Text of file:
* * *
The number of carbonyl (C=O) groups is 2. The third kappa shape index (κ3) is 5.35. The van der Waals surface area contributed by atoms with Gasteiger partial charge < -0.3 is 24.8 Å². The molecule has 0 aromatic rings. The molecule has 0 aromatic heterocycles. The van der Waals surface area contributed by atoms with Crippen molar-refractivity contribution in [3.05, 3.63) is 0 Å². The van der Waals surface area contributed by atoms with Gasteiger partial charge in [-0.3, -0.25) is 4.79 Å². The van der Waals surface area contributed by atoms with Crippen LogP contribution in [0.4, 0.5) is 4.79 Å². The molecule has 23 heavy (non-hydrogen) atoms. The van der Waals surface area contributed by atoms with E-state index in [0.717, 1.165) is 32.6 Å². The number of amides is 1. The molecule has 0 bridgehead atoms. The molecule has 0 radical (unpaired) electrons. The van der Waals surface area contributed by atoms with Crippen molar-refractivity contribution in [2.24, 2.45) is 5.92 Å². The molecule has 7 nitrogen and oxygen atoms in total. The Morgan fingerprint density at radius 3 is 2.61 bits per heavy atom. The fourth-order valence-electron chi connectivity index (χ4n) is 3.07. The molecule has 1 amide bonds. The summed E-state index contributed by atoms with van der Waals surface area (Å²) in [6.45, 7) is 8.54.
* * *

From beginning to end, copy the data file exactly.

The number of carbonyl (C=O) groups is 2. The third kappa shape index (κ3) is 5.35. The van der Waals surface area contributed by atoms with Gasteiger partial charge < -0.3 is 24.8 Å². The molecule has 0 aromatic rings. The molecule has 0 aromatic heterocycles. The van der Waals surface area contributed by atoms with Crippen molar-refractivity contribution in [3.05, 3.63) is 0 Å². The van der Waals surface area contributed by atoms with Gasteiger partial charge in [-0.3, -0.25) is 4.79 Å². The van der Waals surface area contributed by atoms with Crippen LogP contribution in [0.4, 0.5) is 4.79 Å². The molecule has 23 heavy (non-hydrogen) atoms. The van der Waals surface area contributed by atoms with E-state index in [0.717, 1.165) is 32.6 Å². The number of amides is 1. The molecule has 0 bridgehead atoms. The molecule has 0 radical (unpaired) electrons. The van der Waals surface area contributed by atoms with Crippen molar-refractivity contribution in [2.24, 2.45) is 5.92 Å². The molecule has 7 nitrogen and oxygen atoms in total. The Morgan fingerprint density at radius 3 is 2.61 bits per heavy atom. The fourth-order valence-electron chi connectivity index (χ4n) is 3.07. The molecule has 1 amide bonds. The summed E-state index contributed by atoms with van der Waals surface area (Å²) in [6.45, 7) is 8.54.